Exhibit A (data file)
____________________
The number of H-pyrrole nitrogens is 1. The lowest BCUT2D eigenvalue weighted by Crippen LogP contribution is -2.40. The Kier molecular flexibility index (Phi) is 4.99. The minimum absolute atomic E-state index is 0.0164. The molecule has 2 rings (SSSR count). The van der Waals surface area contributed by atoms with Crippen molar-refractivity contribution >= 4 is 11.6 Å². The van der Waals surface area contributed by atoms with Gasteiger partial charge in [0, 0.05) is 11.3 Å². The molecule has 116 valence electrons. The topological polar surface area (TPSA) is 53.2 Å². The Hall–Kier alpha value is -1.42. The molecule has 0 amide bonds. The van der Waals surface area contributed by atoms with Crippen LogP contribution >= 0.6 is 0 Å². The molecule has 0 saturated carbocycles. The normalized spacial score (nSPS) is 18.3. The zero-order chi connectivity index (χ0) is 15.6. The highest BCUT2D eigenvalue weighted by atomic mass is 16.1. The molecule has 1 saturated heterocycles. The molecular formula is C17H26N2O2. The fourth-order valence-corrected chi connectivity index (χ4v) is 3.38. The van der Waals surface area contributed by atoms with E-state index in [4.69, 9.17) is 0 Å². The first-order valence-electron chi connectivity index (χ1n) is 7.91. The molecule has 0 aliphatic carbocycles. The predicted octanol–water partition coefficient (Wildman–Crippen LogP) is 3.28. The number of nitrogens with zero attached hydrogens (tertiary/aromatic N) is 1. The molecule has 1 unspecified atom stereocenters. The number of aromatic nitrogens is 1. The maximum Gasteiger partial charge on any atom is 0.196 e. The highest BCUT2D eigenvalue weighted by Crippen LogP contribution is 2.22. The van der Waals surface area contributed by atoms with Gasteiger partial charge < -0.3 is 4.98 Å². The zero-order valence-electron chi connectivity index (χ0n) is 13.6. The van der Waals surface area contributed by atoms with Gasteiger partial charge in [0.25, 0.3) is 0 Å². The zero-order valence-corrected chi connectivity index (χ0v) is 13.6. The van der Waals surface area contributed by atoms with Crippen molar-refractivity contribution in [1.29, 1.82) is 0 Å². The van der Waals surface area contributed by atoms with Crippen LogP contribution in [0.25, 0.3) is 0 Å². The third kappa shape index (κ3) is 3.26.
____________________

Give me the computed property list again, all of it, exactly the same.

The number of H-pyrrole nitrogens is 1. The lowest BCUT2D eigenvalue weighted by Crippen LogP contribution is -2.40. The Kier molecular flexibility index (Phi) is 4.99. The minimum absolute atomic E-state index is 0.0164. The molecule has 2 rings (SSSR count). The van der Waals surface area contributed by atoms with Crippen molar-refractivity contribution >= 4 is 11.6 Å². The van der Waals surface area contributed by atoms with Gasteiger partial charge in [0, 0.05) is 11.3 Å². The molecule has 116 valence electrons. The topological polar surface area (TPSA) is 53.2 Å². The Hall–Kier alpha value is -1.42. The molecule has 0 amide bonds. The van der Waals surface area contributed by atoms with Crippen LogP contribution >= 0.6 is 0 Å². The molecule has 0 saturated carbocycles. The normalized spacial score (nSPS) is 18.3. The zero-order chi connectivity index (χ0) is 15.6. The highest BCUT2D eigenvalue weighted by atomic mass is 16.1. The molecule has 1 saturated heterocycles. The molecular formula is C17H26N2O2. The fourth-order valence-corrected chi connectivity index (χ4v) is 3.38. The van der Waals surface area contributed by atoms with E-state index in [4.69, 9.17) is 0 Å². The first-order valence-electron chi connectivity index (χ1n) is 7.91. The molecule has 0 aliphatic carbocycles. The predicted octanol–water partition coefficient (Wildman–Crippen LogP) is 3.28. The number of nitrogens with zero attached hydrogens (tertiary/aromatic N) is 1. The molecule has 1 unspecified atom stereocenters. The number of aromatic nitrogens is 1. The maximum Gasteiger partial charge on any atom is 0.196 e. The highest BCUT2D eigenvalue weighted by Crippen LogP contribution is 2.22. The van der Waals surface area contributed by atoms with Gasteiger partial charge < -0.3 is 4.98 Å². The zero-order valence-electron chi connectivity index (χ0n) is 13.6. The van der Waals surface area contributed by atoms with Gasteiger partial charge in [0.25, 0.3) is 0 Å². The zero-order valence-corrected chi connectivity index (χ0v) is 13.6. The van der Waals surface area contributed by atoms with Crippen molar-refractivity contribution in [1.29, 1.82) is 0 Å². The van der Waals surface area contributed by atoms with Crippen LogP contribution in [0.25, 0.3) is 0 Å². The third kappa shape index (κ3) is 3.26.